ROME (WPIX) -- The couple gazes brightly at the camera, posing for a selfie like the thousands posted on Instagram every day. “Here we go… Wish us, 'Buon viaggio!'” the accompanying caption reads.
Such hopes for “a good trip” would be unremarkable, were it not for two facts: First, that the woman in the picture is Amanda Knox; and second, that the image marked the start of the 31-year-old American's return to Italy for the first time since she was twice convicted — and finally exonerated — of the murder of her British roommate, Meredith Kercher in a series of sensational and controversial court cases.
Knox is not naïve — she knows her return to Italy will trigger an avalanche of headlines.
'I remain a controversial figure'
The Seattle native has spent the seven-plus years since her conviction was quashed attempting to turn her notoriety into an asset rather than shrink from the spotlight. Her invitation to speak at the Criminal Justice Festival in Modena on Saturday on the subject “Trial by Media,” is another step on her path to reclaiming the narrative.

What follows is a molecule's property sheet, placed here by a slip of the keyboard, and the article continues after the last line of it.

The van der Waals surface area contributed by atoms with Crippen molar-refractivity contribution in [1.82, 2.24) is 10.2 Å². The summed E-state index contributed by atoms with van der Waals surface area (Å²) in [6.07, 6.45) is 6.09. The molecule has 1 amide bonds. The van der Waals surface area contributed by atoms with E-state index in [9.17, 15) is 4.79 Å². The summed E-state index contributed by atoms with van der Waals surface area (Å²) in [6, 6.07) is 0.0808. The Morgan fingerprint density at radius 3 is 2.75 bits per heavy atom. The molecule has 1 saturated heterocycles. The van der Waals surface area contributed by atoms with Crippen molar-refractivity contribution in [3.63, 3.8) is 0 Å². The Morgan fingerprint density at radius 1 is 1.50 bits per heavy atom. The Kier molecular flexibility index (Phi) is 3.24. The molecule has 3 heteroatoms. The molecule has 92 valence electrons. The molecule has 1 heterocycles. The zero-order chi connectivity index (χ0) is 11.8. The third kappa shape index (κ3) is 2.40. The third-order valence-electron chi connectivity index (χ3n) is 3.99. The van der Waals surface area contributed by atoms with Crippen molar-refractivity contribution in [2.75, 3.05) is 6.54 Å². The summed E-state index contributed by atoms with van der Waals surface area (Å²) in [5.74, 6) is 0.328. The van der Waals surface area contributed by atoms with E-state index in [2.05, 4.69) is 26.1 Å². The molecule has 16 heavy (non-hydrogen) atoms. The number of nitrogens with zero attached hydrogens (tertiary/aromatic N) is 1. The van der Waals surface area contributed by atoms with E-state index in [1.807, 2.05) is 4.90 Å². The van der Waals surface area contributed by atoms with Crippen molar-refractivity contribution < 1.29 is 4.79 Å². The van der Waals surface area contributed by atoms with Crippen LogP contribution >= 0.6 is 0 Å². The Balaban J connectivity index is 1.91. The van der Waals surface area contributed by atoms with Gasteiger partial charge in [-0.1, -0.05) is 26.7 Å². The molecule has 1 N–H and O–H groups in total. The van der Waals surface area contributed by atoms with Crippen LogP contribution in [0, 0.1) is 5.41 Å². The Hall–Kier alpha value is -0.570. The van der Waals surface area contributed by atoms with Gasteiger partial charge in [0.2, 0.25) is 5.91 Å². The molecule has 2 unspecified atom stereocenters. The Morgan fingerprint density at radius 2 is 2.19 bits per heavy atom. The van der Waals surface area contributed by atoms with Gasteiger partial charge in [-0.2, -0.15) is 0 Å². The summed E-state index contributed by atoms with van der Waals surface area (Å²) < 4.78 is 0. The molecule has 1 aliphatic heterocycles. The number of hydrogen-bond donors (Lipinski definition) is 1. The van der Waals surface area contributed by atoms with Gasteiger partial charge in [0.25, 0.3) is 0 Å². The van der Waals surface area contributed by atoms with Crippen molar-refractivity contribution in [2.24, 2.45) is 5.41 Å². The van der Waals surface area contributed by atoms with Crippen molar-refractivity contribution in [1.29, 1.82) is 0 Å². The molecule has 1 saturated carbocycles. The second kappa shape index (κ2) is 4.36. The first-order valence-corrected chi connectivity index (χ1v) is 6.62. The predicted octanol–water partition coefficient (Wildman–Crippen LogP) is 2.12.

“I know, despite my absolution from the court of cassation, I remain a controversial figure in the public opinion, above all especially here in Italy,” Knox told the audience Saturday.
Knox said that the mass media is the “first line of defense against authorities” and that the press covering her case could have “incentivized the police to slow down, to ask themselves questions on an investigation that was veering off course.”
Knox said in an emotional speech in which she at times struggled to hold back tears that the media instead “decided to speculate and created clickbait stories.”
“On the world scene I wasn't a defendant, innocent until proven guilty. I was a clever psychopath, dirty and drug-addicted whore, guilty until proven innocent. It was a false and unfounded history that lit up people's imagination because it fed fears and fantasies.”
On her return to the States in 2011, Knox said she craved a normal life and set about completing her studies at the University of Washington before getting a job as a cub reporter at the West Seattle Herald, writing her memoir “Waiting to be heard” and sharing her version of events in a Netflix documentary. As the years have passed, she has continued to try to reshape her public image by forging a career as the host of a true crime podcast as well as an activist campaigning against wrongful convictions and miscarriages of justice.